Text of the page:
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and considering common texts, units, and exams for ‘multisection’ classes.” For example, all juniors take US History but logistics and Deerfield’s commitment to small class size require more than one history teacher to teach multiple sections of US History. So historically, all juniors were studying US History but there wasn’t necessarily anything cohesive to link one teacher’s class to another’s; now, a shared vision has emerged, which includes common units with common texts and a common assessment; shared essay questions at the end of a unit; and primary source documents and secondary readings that have been agreed upon by the history teachers as critical to the teaching and understanding of US History. Department Chair Joe Lyons comments, “Summer symposiums and retreats where we establish essential questions for our students and develop common units and assessments as well as sharing resources are always great opportunities for collaboration, and my department and I look forward to them.” “Students deserve a consistently good experience from class to class

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and year to year,” says Peter Warsaw. “The foundation for that is built when colleagues talk to each other about teaching and learning— when we engage each other on a meta level.”

Generating the Spark Clearly it’s not all talk, and sometimes learning new methods requires a.) open minds, and b.) a teacher for teachers: Enter Ainsley Rose, of The Leadership and Learning Center. Rose, a 30-year veteran in the field of education, designs learning structures. He hosted a retreat for the department chairs, and at the top of the agenda was a lesson on developing protocols for examining student work. “Professional learning communities such as Deerfield need to follow certain steps if they want to gather data about teaching and— in particular—learning, in order to achieve meaningful results with students,” Rose explained. “But the focus has to be on the learning, not the teaching—it must be student-centered.” Rose then ticks off the steps for inquiry: “What do we want students to learn? How do we know they have achieved that learning? What do we do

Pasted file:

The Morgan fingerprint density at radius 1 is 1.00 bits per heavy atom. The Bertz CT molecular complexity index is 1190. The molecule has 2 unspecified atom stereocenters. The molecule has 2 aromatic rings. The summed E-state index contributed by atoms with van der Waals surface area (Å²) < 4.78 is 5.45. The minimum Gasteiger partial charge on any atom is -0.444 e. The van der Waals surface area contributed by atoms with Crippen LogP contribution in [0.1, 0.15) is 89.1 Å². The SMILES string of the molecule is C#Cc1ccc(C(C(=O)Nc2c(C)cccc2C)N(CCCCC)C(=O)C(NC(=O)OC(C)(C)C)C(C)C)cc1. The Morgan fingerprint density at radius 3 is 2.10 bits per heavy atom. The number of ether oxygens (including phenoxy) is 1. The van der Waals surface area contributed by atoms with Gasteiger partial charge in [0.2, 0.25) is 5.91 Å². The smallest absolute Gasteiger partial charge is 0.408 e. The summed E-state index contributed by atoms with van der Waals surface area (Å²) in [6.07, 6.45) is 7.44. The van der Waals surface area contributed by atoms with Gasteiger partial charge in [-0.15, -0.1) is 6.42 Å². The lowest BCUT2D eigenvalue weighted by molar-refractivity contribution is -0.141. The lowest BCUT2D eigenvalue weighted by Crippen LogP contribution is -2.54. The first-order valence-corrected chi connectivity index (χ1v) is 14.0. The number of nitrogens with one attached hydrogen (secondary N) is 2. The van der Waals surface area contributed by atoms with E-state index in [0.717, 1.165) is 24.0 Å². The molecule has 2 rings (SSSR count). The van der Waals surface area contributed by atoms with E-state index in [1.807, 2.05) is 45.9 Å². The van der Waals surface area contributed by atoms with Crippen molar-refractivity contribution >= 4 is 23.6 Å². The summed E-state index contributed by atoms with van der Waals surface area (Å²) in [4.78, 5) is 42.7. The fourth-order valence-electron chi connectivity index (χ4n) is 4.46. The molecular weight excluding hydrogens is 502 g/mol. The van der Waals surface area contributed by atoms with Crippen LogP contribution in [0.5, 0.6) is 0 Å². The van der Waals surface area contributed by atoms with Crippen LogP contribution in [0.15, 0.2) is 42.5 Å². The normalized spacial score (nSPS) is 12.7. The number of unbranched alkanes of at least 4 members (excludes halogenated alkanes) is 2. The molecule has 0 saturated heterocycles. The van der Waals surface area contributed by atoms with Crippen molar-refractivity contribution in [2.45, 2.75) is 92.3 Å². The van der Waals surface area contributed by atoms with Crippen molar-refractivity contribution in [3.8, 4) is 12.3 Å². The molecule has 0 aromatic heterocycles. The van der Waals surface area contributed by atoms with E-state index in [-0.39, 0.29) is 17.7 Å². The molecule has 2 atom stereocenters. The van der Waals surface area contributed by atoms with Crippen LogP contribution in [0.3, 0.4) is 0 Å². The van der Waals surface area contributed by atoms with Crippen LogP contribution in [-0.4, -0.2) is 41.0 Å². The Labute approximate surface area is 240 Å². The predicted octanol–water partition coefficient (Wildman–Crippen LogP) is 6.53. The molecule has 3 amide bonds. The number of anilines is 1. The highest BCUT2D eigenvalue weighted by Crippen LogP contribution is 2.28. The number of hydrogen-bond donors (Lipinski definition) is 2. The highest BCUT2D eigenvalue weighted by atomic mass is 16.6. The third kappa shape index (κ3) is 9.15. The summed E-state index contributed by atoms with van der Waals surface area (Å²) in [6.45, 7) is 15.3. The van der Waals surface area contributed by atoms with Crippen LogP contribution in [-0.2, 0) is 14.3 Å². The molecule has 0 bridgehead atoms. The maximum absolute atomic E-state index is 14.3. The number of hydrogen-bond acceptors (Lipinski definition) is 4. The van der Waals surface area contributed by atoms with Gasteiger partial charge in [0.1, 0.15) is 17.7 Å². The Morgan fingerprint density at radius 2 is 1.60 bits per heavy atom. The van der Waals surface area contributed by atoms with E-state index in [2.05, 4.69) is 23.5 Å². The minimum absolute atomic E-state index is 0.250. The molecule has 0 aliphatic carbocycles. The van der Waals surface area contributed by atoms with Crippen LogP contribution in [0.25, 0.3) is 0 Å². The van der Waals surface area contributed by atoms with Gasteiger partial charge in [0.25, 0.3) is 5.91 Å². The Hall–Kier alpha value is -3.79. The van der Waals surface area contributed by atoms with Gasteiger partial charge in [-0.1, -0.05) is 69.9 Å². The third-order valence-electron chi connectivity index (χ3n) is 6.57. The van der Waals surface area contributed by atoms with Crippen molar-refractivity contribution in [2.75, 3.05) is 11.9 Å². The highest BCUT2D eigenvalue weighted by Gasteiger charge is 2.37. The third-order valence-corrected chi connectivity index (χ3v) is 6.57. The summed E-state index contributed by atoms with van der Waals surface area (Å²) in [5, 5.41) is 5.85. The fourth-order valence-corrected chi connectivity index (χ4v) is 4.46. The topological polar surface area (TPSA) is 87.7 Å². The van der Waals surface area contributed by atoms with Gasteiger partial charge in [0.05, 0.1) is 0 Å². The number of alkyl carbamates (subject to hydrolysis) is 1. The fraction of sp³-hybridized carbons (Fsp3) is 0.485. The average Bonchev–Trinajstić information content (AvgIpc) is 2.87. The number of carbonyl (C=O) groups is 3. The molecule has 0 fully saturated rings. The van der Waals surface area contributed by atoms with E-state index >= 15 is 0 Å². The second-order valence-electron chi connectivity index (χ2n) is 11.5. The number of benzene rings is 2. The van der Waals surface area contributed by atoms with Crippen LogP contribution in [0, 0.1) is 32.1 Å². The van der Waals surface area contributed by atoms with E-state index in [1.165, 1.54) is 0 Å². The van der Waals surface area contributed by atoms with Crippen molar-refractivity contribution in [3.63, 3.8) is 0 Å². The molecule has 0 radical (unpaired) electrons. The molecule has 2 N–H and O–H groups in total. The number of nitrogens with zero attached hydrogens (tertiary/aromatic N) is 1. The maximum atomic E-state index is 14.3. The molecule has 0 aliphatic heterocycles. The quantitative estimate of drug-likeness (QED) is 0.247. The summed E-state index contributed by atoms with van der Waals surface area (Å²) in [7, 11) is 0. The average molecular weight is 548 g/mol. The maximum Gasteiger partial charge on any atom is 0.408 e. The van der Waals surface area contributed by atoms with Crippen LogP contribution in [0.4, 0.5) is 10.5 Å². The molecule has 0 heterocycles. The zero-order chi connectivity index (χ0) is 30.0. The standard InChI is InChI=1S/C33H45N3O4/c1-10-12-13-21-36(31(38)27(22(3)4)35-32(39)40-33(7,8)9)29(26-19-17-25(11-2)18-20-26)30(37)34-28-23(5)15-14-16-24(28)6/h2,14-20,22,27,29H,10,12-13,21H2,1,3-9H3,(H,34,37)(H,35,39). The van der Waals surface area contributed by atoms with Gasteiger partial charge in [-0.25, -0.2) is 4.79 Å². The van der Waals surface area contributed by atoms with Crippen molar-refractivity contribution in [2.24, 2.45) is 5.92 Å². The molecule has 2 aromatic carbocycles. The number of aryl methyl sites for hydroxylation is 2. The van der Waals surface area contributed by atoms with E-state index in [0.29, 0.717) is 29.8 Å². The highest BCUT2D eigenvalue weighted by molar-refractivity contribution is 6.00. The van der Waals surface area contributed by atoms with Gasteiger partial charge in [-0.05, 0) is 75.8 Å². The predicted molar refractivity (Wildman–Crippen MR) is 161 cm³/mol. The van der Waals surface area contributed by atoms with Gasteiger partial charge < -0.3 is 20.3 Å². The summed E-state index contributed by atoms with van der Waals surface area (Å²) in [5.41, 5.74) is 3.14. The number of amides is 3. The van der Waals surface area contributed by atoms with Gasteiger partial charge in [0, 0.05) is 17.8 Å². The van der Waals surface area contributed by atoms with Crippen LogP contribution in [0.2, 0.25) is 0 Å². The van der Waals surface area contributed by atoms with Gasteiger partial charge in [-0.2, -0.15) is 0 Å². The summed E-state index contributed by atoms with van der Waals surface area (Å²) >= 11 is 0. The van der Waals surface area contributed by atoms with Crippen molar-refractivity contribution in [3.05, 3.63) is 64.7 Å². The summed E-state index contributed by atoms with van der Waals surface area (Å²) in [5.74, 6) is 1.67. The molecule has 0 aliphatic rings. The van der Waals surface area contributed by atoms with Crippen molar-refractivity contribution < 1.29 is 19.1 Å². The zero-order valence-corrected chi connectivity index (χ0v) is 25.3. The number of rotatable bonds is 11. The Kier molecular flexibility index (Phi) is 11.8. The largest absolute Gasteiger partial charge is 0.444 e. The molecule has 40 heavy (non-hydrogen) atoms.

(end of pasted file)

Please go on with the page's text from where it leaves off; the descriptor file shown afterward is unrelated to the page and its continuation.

if they haven’t? What do we do if they already know what you’re teaching? And the ‘big’ question: How do we teach in order for students to learn?” Rose acknowledges these are tough questions, and there are no immediate answers, but adds that if teachers aren’t willing to look more critically at themselves and their peers, then there will be no answers down the road, either. “This type of collaboration is so important—learning itself is a collaborative affair,” Rose points out. “The more teachers work together, the better they will be able to analyze how in a perfect world they would want their subjects to be taught; then, once they assess the gap between the way things are and the way they can become better, that’s when learning achieves a higher ground.” Chairs came away with a philosophical view of Rose’s process, agreeing that education remains the subtext of all teaching, and that they need to be conscious of how their minds work and how their students’ minds work—in short, taking the time to think about what they think about. Put mundanely, the hope is that chairs will

become more deliberate about curriculum, and in turn, more supportive of each other across departments. In philosophy class, Deerfield students learn that Socrates proposed that an unexamined life is not worth living; Ainsley Rose proposes that an unexamined curriculum might not be worth teaching—that’s a statement Peter Warsaw can get behind, too. “My ‘north’ is growth,” Warsaw says with a smile. “We should be teaching and modeling lifelong learning, and that requires constant reflection, which is essentially what we’re doing when we take the time to examine our teaching. We need to ask what our graduates will need to succeed in the 21st century, and whether our curriculum reflects a world that has changed a great deal over the last 60 years. This kind of reflection shifts our focus from teachers teaching to students learning, and it ensures that what we’re doing here remains relevant to our students and to the world.”

Spring 2012 Deerfield Magazine  

The alumni journal of Deerfield Academy

Spring 2012 Deerfield Magazine  

The alumni journal of Deerfield Academy